When Andrew Nicholson opens his front door he is smiling – is it a good news smile? “I’ve been riding this morning.” That is very good news indeed.
New Zealand eventer Andrew Nicholson, who suffered a very serious neck injury in a fall during the Festival of British Eventing at Gatcombe Park in August, is back in the saddle. For the past week he has been riding daily dressage exercises at his stables just west of Marlborough.
He had a scan at the beginning of last week, and on Wednesday (December 9) his surgeon at Oxford’s John Radcliffe Hospital, Jeremy Reynolds, was “very positive” and gave him the all clear to ride again. Nicholson told Marlborough News Online that all the bits of his neck are still in the right place: “What the surgeon did was unbelievable. Mr Reynolds is a very clever man.”
For now he is sticking to dressage and keeping it “calm and quiet for a bit longer”. But he says it feels “very comfortable” to be back riding and schooling on the dressage arena.
Nicholson knows that he has been very lucky. In 98 per cent of cases that severe an injury to his neck would have caused paralysis: “What I did was a very serious thing to do to your neck. Now the flexibility in my neck is improving all the time.”
He fell from nine-year-old Cillnabradden Evo at the final fence of the cross country course during the CIC 3* competition at Gatcombe Park on August 9. He had already ridden four horses round that cross country course – and after Cillnabradden Evo he would have taken Perfect Stranger and Nereo over the course.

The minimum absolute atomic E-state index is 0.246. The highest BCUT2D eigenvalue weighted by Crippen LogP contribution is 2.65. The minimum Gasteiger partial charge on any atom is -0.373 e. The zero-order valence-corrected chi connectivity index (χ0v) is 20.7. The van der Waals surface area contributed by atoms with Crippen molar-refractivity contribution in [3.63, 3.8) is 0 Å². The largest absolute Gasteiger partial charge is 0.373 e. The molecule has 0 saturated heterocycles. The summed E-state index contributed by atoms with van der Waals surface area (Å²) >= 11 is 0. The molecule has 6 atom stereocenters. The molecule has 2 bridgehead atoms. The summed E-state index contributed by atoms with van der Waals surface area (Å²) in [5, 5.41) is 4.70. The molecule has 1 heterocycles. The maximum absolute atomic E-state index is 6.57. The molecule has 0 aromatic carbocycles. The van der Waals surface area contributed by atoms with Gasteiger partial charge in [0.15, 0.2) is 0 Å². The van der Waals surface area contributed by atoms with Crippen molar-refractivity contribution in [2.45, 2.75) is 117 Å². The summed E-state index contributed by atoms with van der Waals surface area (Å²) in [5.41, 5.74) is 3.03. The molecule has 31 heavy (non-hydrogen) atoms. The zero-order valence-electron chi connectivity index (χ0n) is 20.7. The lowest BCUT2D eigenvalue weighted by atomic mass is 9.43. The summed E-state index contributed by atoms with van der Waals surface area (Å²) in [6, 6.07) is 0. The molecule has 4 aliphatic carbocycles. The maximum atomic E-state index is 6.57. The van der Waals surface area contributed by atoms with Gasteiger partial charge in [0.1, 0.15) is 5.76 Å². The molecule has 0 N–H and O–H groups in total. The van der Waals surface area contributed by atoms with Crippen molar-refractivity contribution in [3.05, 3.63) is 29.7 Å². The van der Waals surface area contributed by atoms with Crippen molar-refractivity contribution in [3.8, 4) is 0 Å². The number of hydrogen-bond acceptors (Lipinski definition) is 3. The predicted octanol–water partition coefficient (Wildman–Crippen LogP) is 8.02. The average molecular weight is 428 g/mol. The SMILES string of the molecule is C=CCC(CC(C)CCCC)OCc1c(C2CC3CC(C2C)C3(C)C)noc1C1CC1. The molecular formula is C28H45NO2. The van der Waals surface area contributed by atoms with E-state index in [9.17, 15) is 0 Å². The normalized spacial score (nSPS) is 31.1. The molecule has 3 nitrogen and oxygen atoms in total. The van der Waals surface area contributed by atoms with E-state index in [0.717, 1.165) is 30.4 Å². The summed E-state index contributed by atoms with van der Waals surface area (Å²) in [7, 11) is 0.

Now he is taking it week by week and there are ‘ifs’ and ‘mights’ to overcome: “I never doubted I’d be back riding. I’d like to get back to competing – I don’t have to rush it. If I feel I’m not as good as I used to be I won’t do it. I might jump and think I’m getting nervous – who knows.”
Nicholson has eighteen horses at his stables. They range from the veteran competition winners like fifteen year-olds Avebury (with whom he has won the Barbury feature class four years running and a Burghley hat-trick) and Nereo (voted the world’s best eventing horse in 2013) and the twelve-year-old mare Quanza onto the three and four-year-olds just starting their journey to the higher level competitions.
While he has been recovering he has had two young riders – one English and one French – exercising his horses in return for tuition: “They’ve done a very good job. The horses I have here will be fit to start competing next year – whether it’s with me or other riders.”
The owners of his squad of horses and his family have been very supportive – especially his wife, Wiggy: “It’s very tough on Wiggy – I’m sure she’d prefer me not to sit on a horse again.”
“Riding horses is dangerous – you mustn’t shy away from that fact. When it’s all going smoothly it’s fine – but when it goes wrong…half a ton is quite a lot of horse to have landing on you.”
He’s studied how people fall off animals. While he was recuperating he watched a lot of horse racing: “Jump jockeys expect to take a fall in one out of ten rides.”
He also watches Pro Bull Riding from the USA on Sky’s Extreme Sport Channel: “That’s got to be among the most dangerous things there is. The bulls are massive – and after the eight seconds riders have to stay on – well, the bulls don’t stop for them – they just have to fall off.”
His family can be assured that he will not be tempted by horse racing or bull riding.
2016 looms and as the rider who has competed in six Olympics Games for New Zealand and helped them win three Olympic medals, the question will return of Nicholson’s position in New Zealand’s eventing team.
It’s a relationship that’s been none too happy: “I wouldn’t want to go to the Olympics if I wasn’t as good as before. If I’m back competing and they want me, I’d have to think about it.”